• May 8 2017 –October 31 2017: Coming Home: Quaker Beginnings in York Exhibit – Everyone comes from somewhere, and each of their journeys are different. Coming Home: Quaker Beginnings in York, shares the journeys of three families: the Hughes, Starrs, and Lundys, as they immigrate to York to make a new home. In honor of Canada’s 150, the Sharon Temple invites the public to share in the experience of early Quaker settlers as they journey across unknown lands, experience many trials, and finally, form a community. This is the story of a group of settlers that made more than a house, they made a home


Call to arrange a guided tour of the site, although tours can be given to people who just drop by during our hours of operation.

Theatre Museum Canada

Conservation / Preservation:


Set designs, playbills, photographs, props, and other memorabilia dealing with the development of live theatre in Canada.

Public Programming:


Temporary and touring exhibitions deal with various aspects of the history and art of live theatre in Canada. Past exhibits have focused on set design, notable performances and individuals, women in theatre, and historic theatres.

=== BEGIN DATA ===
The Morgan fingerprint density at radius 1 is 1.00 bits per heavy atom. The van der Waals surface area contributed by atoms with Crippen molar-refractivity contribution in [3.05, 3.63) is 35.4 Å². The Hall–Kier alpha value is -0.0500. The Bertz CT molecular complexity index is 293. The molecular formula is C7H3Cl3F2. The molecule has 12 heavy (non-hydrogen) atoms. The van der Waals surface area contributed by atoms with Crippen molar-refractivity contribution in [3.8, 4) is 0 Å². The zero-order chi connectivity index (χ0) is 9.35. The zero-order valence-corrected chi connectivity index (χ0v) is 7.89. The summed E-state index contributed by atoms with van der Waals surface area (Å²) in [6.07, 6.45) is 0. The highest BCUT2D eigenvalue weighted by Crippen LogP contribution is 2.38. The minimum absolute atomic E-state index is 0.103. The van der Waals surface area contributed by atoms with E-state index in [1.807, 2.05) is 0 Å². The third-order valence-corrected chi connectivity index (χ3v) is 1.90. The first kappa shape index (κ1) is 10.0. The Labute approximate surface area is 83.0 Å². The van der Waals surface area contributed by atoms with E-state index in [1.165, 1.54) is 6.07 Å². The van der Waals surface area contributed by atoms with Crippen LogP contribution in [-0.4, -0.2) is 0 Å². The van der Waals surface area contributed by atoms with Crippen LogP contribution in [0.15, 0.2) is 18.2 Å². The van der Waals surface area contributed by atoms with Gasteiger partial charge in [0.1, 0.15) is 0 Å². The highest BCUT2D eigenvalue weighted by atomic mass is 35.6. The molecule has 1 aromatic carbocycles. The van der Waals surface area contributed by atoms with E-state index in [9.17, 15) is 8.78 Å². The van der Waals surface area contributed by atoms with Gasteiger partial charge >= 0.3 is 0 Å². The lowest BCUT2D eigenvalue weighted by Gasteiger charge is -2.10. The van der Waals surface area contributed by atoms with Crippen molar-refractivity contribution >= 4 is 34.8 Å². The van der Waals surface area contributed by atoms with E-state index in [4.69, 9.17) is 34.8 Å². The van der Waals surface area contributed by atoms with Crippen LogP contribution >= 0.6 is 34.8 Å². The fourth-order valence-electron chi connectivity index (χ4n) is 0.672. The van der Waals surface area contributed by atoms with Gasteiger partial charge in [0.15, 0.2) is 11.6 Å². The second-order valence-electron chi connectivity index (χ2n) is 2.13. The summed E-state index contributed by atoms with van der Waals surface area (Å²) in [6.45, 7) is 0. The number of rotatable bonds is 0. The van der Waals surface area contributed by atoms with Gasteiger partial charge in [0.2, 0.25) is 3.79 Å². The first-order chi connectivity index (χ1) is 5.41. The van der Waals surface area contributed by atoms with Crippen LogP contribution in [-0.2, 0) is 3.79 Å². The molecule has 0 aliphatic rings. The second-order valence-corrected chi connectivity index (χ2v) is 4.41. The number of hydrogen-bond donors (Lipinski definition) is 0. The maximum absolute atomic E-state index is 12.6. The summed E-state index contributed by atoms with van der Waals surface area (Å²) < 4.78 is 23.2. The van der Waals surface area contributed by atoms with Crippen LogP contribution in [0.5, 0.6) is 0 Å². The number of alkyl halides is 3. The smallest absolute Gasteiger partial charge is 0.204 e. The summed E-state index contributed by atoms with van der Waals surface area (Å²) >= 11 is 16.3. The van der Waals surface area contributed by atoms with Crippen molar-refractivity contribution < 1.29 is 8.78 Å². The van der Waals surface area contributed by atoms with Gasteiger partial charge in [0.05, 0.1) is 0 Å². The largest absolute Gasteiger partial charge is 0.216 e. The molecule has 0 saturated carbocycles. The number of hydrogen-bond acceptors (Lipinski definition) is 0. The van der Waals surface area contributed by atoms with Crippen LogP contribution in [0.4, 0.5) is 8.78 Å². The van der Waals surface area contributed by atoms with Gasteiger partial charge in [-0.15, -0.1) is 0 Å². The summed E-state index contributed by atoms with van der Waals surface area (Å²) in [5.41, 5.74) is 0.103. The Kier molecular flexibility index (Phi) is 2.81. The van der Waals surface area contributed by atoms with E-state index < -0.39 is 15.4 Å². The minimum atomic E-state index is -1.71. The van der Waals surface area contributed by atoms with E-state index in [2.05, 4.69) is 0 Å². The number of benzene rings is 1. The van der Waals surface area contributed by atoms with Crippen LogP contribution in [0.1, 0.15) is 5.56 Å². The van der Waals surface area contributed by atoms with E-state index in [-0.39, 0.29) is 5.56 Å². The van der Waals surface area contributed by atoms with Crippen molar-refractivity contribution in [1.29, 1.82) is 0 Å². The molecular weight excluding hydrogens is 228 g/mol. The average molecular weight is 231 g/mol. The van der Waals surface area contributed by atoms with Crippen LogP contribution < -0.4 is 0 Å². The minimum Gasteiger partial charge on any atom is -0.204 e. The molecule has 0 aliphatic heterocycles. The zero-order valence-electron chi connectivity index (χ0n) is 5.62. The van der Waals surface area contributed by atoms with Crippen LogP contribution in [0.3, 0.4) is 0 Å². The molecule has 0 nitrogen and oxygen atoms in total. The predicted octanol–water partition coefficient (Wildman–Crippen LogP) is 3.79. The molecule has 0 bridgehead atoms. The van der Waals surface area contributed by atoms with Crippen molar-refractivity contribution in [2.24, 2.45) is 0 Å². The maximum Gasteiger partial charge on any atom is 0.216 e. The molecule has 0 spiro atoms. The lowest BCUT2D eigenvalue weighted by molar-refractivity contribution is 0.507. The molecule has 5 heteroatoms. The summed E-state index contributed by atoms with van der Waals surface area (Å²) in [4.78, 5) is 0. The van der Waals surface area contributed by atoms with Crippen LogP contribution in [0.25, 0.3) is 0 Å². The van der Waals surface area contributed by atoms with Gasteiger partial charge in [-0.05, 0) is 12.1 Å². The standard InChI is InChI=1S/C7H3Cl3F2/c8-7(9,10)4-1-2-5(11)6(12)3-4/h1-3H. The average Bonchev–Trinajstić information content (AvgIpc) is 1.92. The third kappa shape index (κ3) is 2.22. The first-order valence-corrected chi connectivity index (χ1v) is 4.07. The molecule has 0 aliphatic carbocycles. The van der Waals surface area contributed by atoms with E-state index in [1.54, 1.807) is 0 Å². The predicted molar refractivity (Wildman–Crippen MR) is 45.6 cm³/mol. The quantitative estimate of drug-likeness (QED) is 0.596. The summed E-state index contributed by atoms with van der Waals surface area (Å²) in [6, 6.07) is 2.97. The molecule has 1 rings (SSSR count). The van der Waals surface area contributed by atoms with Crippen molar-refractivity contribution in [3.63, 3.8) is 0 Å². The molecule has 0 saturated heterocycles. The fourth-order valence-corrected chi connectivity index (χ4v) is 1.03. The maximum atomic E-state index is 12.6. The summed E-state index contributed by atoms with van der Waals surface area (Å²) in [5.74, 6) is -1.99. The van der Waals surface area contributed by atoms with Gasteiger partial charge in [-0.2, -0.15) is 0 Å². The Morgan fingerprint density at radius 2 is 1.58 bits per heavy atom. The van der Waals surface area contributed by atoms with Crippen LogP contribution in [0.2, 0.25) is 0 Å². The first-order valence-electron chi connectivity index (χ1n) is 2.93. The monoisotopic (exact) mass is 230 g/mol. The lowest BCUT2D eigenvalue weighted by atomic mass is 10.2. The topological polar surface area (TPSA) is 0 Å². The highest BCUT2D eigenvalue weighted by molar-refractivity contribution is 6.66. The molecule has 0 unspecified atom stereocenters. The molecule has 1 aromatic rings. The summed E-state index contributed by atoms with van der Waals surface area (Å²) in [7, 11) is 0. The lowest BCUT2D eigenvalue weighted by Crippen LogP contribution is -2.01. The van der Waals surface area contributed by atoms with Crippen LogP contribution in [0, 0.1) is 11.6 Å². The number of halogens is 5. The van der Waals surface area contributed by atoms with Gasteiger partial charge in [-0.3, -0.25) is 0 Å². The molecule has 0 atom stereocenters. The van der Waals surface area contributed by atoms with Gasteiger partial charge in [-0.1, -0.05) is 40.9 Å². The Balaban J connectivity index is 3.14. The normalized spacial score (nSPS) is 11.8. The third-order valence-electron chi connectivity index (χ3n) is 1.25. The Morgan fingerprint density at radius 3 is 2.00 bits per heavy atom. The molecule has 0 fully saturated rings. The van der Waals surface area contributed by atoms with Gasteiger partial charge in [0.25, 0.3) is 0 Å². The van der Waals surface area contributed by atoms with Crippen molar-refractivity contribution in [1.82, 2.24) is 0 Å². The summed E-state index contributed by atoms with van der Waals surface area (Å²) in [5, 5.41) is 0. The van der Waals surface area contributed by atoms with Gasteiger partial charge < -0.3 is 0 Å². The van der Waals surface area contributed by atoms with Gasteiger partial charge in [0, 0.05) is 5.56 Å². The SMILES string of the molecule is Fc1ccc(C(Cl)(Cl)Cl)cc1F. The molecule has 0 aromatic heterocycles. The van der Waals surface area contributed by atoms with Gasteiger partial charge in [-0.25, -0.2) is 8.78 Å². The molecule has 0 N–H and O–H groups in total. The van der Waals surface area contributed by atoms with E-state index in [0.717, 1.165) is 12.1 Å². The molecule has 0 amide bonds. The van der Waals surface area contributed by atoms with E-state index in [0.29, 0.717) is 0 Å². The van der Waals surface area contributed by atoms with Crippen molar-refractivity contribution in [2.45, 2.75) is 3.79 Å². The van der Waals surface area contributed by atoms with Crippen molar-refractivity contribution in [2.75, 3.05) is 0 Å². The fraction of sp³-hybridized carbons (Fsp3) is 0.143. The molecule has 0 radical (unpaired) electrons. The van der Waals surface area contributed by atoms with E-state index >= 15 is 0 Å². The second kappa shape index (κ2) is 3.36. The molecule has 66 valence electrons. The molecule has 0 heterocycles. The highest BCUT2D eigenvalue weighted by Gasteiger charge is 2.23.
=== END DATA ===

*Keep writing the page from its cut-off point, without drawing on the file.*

The Legend Library is a video database of interviews with prominent members of the Canadian theatre industry, including actors, directors, set designers, and more.

Virtual Museum of Canada


Online Exhibitions

Virtual exhibits and interactive learning resources on numerous subjects, created by Canadian museums and galleries. Local history exhibits that capture Canadian community memories, drawn from the collections of small museums and local memories and treasures are also available.  Organized by museum, name or subject, the themes of Aboriginal Art, Culture and Tradition, Arts in Canada, Canada at War, Canadian Musical Traditions, Canadian Women, Science and Medicine and Vancouver 2010 make up the bulk of the collection.

Image Gallery

Showcases thousands of artefacts, photos, paintings and objects from Canadian museums. Amongst others, it contains the works of the Group of Seven, Marc-Aurèle Fortin, Emily Carr, and many other artists. 

Archives of Ontario



Ontario Government Records: